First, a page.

While reading Chris Miller’s great book Chip Wars, I became fascinated by the story of Morris Chang and the Taiwan Semiconductor Manufacturing Company, best known as TSMC.
Morris Chang was born in China in 1931. Escaping the advance of the Communist armies, he fled Shangai in the 1940s first to Hong Kong and then to Boston. After a short stay at Harvard, he transferred to MIT to study Mechanical Engineering. Chang joined Texas Instrument in 1958, where in a short time he rose to manager of the engineering section of the company. Later in his career at TI, he would become the group Vice President of the worldwide semiconductor business.
While working for Texas Instrument, as early as 1976, Chang had the vision that the low cost of semiconductors would expand their use in every direction, dramatically increasing the demand for chips. While most companies could design their circuits, most lacked the knowledge to fabricate the chips themselves and would prefer to outsource the fabrication to specialists. Also, the cost of a chip fabrication facility and the R&D involved was so high—and rising—that a company could only be cost-competitive in this market by producing a very large number of chips.
However, other executives at Texas Instrument were not interested in trying new business models. Texas Instrument designed and fabricated its own chips. In 1976 the company was making plenty of money and was in no mood to invest in markets that didn’t yet exist. In the early 1980s, after 25+ years in Texas Instrument and being passed for CEO, Morris Chang left Texas Instrument.
In 1985, Taiwan’s government officials hired Chang to lead Taiwan’s chip industry. In 1987, with strong backing from Taiwan’s government, Chang founded the Taiwan Semiconductor Manufacturing Company, or TSMC, the first dedicated semiconductor foundry. They would not design chips but laser-focus on forging semiconductors with cutting-edge technology for other companies. In Chang’s mind, TSMC’s business model would allow them to produce the huge number of chips required by the huge up-front investments in R&D and fabrication facilities.
Chang knocked on the door of both Intel and Texas Instrument for additional funding, but he was turned down because they weren’t interested in the project. The rest of the funding came from Phillips, the Dutch semiconductor company, and from wealthy Taiwanese groups.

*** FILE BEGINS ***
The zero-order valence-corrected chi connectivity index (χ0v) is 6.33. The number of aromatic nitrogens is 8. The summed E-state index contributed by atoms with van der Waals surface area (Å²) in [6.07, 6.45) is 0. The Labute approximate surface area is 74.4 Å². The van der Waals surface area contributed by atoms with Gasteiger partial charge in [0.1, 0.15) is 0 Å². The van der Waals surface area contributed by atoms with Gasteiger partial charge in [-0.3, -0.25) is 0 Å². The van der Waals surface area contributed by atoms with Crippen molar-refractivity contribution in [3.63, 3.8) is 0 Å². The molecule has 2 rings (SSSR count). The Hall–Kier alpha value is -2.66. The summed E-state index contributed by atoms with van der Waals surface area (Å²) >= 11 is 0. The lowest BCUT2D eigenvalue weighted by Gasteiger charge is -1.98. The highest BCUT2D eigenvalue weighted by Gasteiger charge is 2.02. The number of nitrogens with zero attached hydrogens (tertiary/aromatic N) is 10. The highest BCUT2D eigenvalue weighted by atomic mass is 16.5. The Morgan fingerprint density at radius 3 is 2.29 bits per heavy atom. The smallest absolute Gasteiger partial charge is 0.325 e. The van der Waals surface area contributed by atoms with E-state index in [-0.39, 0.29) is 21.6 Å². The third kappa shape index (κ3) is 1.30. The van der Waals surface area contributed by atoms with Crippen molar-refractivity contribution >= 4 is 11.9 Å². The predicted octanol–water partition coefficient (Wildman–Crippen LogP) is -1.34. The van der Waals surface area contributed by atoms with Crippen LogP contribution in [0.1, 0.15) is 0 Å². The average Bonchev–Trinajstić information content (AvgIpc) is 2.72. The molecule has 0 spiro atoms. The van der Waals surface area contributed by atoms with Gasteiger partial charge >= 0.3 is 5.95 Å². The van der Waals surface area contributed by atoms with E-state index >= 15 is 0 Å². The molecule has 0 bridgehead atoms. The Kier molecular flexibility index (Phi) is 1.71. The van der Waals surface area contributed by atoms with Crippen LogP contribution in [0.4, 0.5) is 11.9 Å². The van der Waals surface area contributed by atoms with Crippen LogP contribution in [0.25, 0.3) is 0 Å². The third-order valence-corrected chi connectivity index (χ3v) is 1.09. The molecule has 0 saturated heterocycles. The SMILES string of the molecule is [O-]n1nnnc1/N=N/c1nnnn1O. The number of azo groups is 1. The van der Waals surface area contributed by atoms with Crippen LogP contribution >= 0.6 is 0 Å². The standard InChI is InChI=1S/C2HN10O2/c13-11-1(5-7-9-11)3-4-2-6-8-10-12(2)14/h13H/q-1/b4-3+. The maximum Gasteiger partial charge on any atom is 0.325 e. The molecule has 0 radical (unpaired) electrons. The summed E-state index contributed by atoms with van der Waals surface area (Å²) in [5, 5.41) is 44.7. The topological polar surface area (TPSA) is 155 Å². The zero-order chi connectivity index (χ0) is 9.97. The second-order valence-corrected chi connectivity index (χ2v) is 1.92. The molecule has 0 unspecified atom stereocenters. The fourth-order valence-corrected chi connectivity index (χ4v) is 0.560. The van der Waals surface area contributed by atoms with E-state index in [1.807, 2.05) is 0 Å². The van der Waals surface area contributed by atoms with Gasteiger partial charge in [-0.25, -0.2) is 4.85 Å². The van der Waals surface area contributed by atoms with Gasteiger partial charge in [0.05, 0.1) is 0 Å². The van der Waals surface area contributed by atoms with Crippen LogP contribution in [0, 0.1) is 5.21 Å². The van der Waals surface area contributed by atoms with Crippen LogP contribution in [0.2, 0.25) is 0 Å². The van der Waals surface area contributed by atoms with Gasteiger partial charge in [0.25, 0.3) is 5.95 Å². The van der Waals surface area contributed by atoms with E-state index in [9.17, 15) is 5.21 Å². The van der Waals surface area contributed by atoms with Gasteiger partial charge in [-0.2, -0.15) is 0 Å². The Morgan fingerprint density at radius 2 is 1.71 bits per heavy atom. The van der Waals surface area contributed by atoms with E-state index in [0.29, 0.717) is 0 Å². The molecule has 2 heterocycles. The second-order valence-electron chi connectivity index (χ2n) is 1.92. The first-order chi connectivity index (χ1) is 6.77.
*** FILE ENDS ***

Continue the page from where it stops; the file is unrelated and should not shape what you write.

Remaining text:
In 2005, after successfully leading TSMC to be the world’s leading semiconductor foundry and making Taiwan a central player in the global semiconductor ecosystem, Chang stepped down from the role of CEO at 74. He remained as Chairman of the board.
Three years later, the 2008-2009 financial crisis lead to consumers buying less electronics, and tech firms stopped ordering chips. In the middle of the crisis, Chang’s successor was following the CEO manual: laying off employees and cutting costs, reducing investment in R&D. That was what the rest of the industry was doing, and what the stock market investors expected.
But Chang had lived through every industry cycle since the invention of the integrated circuit. He was certain that this crisis would pass, sooner or later. The crisis would pass, and when that happened Chang wanted TSMC to be sitting at the center of the semiconductor industry. This required the capacity to produce chips for the biggest customers. He also wanted to win in the smartphone business, especially from Apple which at the time was buying its chips from Samsung.
Chang took the bold step to fire his successor and became again CEO of TSMC. The company’s stock price fell. Investors thought Chang was launching a risky spending program, compromising profits. Chang thought instead that the real risk was accepting the status quo. He not only rehired the workers that had been laid off, but he announced multi-billion dollar increases in capital spending to double down on production capacity and R&D.
A couple of years later the crisis was over. Today TSMC manufactures 54% of all semiconductors in the world. Samsung stands in second (17%), followed by UMC (6.9%) and GlobalFoundries (5.9%). Intel Foundry Services division, established after years of hesitation in 2021, ranks n.7 only after Intel acquired Tower Semiconductor early in 2023.
In hindsight, it’s easy to say that Chang made the right decisions. The reality, however, is that he faced the same complex environment and incomplete information about the future as other leaders of his time.
For leaders, procrastination many times takes the form of delaying important long-term decisions in favor of short-term rewards. Short-term thinking—like trying to please from quarter to quarter investors at all costs, or running industrial companies like they were only financial entities—hinders a leader’s ability to take long-term strategic decisions. Someday what was the company’s long-term future becomes the present reality.